By Danielle Silva
For three years, Beyond the Stats (BTS) has been a student organization at UC Davis that provides a safe space for formerly-incarcerated and systematically-impacted students to talk about their personal experiences.
Started in 2017, BTS addresses issues that separate academic lessons about the criminal justice system from personal experiences. They found that students who have been formerly incarcerated and systematically impacted, meaning they know someone who has been incarcerated, often are told not to talk about their experiences. Their student organization creates a system of support where UC Davis members can speak to each other openly and safely about their experiences.
While BTS still acts as a support group that meets twice a month, the organization members also worked with Professor Ofelia Cuevas, faculty advisor of the student organization, in creating a student-facilitated class known as “Education as Freedom: aka AmeriKa, this is how you made me.” Offered as a course in the Chicanx department, the class is a 2-unit, pass/no pass seminar that “will be a discussion-based, consciousness-raising course that explores the power of narratives and personal experiences as part of a pathway to liberatory education.”
Scharleth Guadamuz, one of the students facilitating the class, shares how this syllabus is unique, with the class reading materials written only by people of color.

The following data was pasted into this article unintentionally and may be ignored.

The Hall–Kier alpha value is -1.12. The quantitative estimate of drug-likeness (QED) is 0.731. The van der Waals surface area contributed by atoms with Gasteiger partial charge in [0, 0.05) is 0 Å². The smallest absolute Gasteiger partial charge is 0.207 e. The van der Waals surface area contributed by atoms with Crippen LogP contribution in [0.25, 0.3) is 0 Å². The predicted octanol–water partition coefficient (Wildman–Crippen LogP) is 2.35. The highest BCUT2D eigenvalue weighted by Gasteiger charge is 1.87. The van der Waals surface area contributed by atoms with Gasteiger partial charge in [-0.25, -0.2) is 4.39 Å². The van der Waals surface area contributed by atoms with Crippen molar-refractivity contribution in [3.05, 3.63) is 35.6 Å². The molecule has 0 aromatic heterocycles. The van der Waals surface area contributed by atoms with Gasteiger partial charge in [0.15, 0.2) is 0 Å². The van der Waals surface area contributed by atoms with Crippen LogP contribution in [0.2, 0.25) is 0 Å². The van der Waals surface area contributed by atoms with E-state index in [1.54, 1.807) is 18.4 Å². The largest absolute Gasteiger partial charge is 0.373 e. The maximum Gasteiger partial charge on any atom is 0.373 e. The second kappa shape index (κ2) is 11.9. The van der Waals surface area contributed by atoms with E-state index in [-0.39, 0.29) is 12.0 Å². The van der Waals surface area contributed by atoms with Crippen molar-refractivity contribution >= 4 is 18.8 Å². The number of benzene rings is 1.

The class structure also leans toward being a changing, discussion-based space. Marcelo Lopez, President of Beyond the Stats, notes that they don’t want a static classroom, aiming to “dismantle the classroom setting” by moving desks into a circle instead of rows. The syllabus also changes, with the last two weeks of the class directed toward addressing current events and issues. This allows for students to retake the class and still receive a different experience.
Because the class depends heavily on discussion, the students taking the class can also create a different environment each time. Students can come from different backgrounds when they join the class, a change BTS encourages, as diversity can be seen as a means for a “multi-directional lens.”
Cuevas also notes, in her own research, she’s found that about 6 million people are formerly incarcerated. In assuming each of those 6 million formerly-incarcerated individuals has at least two other family members, at least 12 million other individuals would be considered systematically impacted.
“Colleges need to be receptive and in support of these students,” Kayton Carter, staff advisor for Beyond the Stats, states.
BTS is unique as it is a student organization affiliated with UC Davis, which gives members the opportunity to address a system that stigmatizes talking about these topics from within the UC system.
BTS recognizes that some students who may exist outside of their majors could find this group supportive, since systematically-impacted students can have experiences that may also address topics like mental health. This leads to their desire for outreach. Lopez and Guadamuz shared they had found out about the group from members who were already a part of it, and the class but would like to reach out to more individuals. On Nov. 5, BTS plans to have a potluck social for interested members.
In addition to the class and meetings, BTS also organizes a quarterly zine which consists of submissions of poems, art, essays, spoken word or thought pieces, songs, and raps.
For more information about Beyond the Stats, their email is firstname.lastname@example.org.